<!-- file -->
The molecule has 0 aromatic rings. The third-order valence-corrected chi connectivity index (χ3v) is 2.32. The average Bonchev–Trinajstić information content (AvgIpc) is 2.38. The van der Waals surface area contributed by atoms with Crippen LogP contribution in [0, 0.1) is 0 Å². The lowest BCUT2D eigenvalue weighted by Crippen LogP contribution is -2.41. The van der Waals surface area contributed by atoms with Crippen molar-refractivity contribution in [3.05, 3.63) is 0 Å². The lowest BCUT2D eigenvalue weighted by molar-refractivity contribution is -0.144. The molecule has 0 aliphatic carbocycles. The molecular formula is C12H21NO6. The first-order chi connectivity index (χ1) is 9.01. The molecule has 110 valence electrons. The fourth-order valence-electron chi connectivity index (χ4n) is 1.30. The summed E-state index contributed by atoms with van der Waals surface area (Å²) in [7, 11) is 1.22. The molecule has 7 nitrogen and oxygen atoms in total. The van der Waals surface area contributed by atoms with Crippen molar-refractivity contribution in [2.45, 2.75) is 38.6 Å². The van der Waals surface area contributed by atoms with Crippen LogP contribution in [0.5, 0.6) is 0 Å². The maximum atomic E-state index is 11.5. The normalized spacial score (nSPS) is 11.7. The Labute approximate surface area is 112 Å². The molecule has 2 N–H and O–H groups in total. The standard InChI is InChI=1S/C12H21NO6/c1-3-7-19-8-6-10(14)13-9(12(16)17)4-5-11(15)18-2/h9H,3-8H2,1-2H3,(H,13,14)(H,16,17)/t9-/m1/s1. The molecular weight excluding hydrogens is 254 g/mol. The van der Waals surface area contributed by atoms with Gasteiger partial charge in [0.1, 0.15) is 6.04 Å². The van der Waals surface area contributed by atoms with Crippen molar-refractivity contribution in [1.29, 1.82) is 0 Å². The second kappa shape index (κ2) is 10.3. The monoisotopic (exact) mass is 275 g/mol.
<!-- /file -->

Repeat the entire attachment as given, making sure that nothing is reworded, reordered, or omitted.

The molecule has 0 aromatic rings. The third-order valence-corrected chi connectivity index (χ3v) is 2.32. The average Bonchev–Trinajstić information content (AvgIpc) is 2.38. The van der Waals surface area contributed by atoms with Crippen LogP contribution in [0, 0.1) is 0 Å². The lowest BCUT2D eigenvalue weighted by Crippen LogP contribution is -2.41. The van der Waals surface area contributed by atoms with Crippen molar-refractivity contribution in [3.05, 3.63) is 0 Å². The lowest BCUT2D eigenvalue weighted by molar-refractivity contribution is -0.144. The molecule has 0 aliphatic carbocycles. The molecular formula is C12H21NO6. The first-order chi connectivity index (χ1) is 9.01. The molecule has 110 valence electrons. The fourth-order valence-electron chi connectivity index (χ4n) is 1.30. The summed E-state index contributed by atoms with van der Waals surface area (Å²) in [7, 11) is 1.22. The molecule has 7 nitrogen and oxygen atoms in total. The van der Waals surface area contributed by atoms with Crippen molar-refractivity contribution in [2.45, 2.75) is 38.6 Å². The van der Waals surface area contributed by atoms with Crippen LogP contribution in [0.5, 0.6) is 0 Å². The maximum atomic E-state index is 11.5. The normalized spacial score (nSPS) is 11.7. The Labute approximate surface area is 112 Å². The molecule has 2 N–H and O–H groups in total. The standard InChI is InChI=1S/C12H21NO6/c1-3-7-19-8-6-10(14)13-9(12(16)17)4-5-11(15)18-2/h9H,3-8H2,1-2H3,(H,13,14)(H,16,17)/t9-/m1/s1. The molecular weight excluding hydrogens is 254 g/mol. The van der Waals surface area contributed by atoms with Gasteiger partial charge in [0.1, 0.15) is 6.04 Å². The van der Waals surface area contributed by atoms with Crippen molar-refractivity contribution in [1.29, 1.82) is 0 Å². The second kappa shape index (κ2) is 10.3. The monoisotopic (exact) mass is 275 g/mol.